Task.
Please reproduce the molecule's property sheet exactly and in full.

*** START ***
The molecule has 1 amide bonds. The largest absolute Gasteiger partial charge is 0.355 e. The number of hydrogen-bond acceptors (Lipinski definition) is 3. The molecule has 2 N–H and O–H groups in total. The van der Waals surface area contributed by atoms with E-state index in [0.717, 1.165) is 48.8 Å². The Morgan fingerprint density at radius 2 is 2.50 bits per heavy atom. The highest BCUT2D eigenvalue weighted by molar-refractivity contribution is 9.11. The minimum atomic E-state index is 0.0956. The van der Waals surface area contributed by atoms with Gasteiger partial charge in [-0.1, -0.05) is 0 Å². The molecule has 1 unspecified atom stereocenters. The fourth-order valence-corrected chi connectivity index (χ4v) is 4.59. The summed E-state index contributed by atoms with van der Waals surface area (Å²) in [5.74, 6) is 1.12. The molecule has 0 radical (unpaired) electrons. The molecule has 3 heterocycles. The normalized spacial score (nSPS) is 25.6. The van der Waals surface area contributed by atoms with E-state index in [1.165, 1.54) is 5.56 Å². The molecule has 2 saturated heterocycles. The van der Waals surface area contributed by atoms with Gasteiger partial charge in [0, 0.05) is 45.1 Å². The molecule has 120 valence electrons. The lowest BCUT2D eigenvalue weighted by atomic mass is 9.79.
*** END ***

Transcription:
The molecule has 1 amide bonds. The largest absolute Gasteiger partial charge is 0.355 e. The number of hydrogen-bond acceptors (Lipinski definition) is 3. The molecule has 2 N–H and O–H groups in total. The van der Waals surface area contributed by atoms with E-state index in [0.717, 1.165) is 48.8 Å². The Morgan fingerprint density at radius 2 is 2.50 bits per heavy atom. The highest BCUT2D eigenvalue weighted by molar-refractivity contribution is 9.11. The minimum atomic E-state index is 0.0956. The van der Waals surface area contributed by atoms with Gasteiger partial charge in [-0.1, -0.05) is 0 Å². The molecule has 1 unspecified atom stereocenters. The fourth-order valence-corrected chi connectivity index (χ4v) is 4.59. The summed E-state index contributed by atoms with van der Waals surface area (Å²) in [5.74, 6) is 1.12. The molecule has 0 radical (unpaired) electrons. The molecule has 3 heterocycles. The normalized spacial score (nSPS) is 25.6. The van der Waals surface area contributed by atoms with E-state index in [1.165, 1.54) is 5.56 Å². The molecule has 2 saturated heterocycles. The van der Waals surface area contributed by atoms with Gasteiger partial charge in [0, 0.05) is 45.1 Å². The molecule has 120 valence electrons. The lowest BCUT2D eigenvalue weighted by atomic mass is 9.79.